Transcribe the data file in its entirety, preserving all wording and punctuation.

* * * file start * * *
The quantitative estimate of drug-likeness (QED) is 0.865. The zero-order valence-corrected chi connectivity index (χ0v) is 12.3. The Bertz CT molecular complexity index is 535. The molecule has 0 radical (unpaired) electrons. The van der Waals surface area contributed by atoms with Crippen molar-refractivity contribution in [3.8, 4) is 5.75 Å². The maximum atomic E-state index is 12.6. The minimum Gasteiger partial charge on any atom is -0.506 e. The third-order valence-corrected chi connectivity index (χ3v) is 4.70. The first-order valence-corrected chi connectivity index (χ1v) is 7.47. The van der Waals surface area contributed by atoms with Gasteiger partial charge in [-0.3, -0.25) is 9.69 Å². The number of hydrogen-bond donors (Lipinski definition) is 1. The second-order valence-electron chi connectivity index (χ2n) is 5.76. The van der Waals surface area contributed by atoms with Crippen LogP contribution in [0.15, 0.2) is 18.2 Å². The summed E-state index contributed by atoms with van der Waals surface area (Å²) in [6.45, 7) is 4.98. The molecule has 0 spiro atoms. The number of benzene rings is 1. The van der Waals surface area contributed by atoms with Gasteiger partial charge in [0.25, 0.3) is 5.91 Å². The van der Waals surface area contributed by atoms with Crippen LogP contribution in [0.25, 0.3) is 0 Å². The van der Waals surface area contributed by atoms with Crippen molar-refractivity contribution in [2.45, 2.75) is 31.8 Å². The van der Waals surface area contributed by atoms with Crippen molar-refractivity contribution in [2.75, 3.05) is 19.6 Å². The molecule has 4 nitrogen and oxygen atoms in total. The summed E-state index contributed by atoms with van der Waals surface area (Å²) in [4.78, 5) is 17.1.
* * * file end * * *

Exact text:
The quantitative estimate of drug-likeness (QED) is 0.865. The zero-order valence-corrected chi connectivity index (χ0v) is 12.3. The Bertz CT molecular complexity index is 535. The molecule has 0 radical (unpaired) electrons. The van der Waals surface area contributed by atoms with Crippen molar-refractivity contribution in [3.8, 4) is 5.75 Å². The maximum atomic E-state index is 12.6. The minimum Gasteiger partial charge on any atom is -0.506 e. The third-order valence-corrected chi connectivity index (χ3v) is 4.70. The first-order valence-corrected chi connectivity index (χ1v) is 7.47. The van der Waals surface area contributed by atoms with Gasteiger partial charge in [-0.3, -0.25) is 9.69 Å². The number of hydrogen-bond donors (Lipinski definition) is 1. The second-order valence-electron chi connectivity index (χ2n) is 5.76. The van der Waals surface area contributed by atoms with Crippen LogP contribution in [0.15, 0.2) is 18.2 Å². The summed E-state index contributed by atoms with van der Waals surface area (Å²) in [6.45, 7) is 4.98. The molecule has 0 spiro atoms. The number of benzene rings is 1. The van der Waals surface area contributed by atoms with Gasteiger partial charge in [0.25, 0.3) is 5.91 Å². The van der Waals surface area contributed by atoms with Crippen LogP contribution in [0.25, 0.3) is 0 Å². The van der Waals surface area contributed by atoms with Crippen molar-refractivity contribution in [2.45, 2.75) is 31.8 Å². The van der Waals surface area contributed by atoms with Crippen molar-refractivity contribution in [2.75, 3.05) is 19.6 Å². The molecule has 4 nitrogen and oxygen atoms in total. The summed E-state index contributed by atoms with van der Waals surface area (Å²) in [4.78, 5) is 17.1.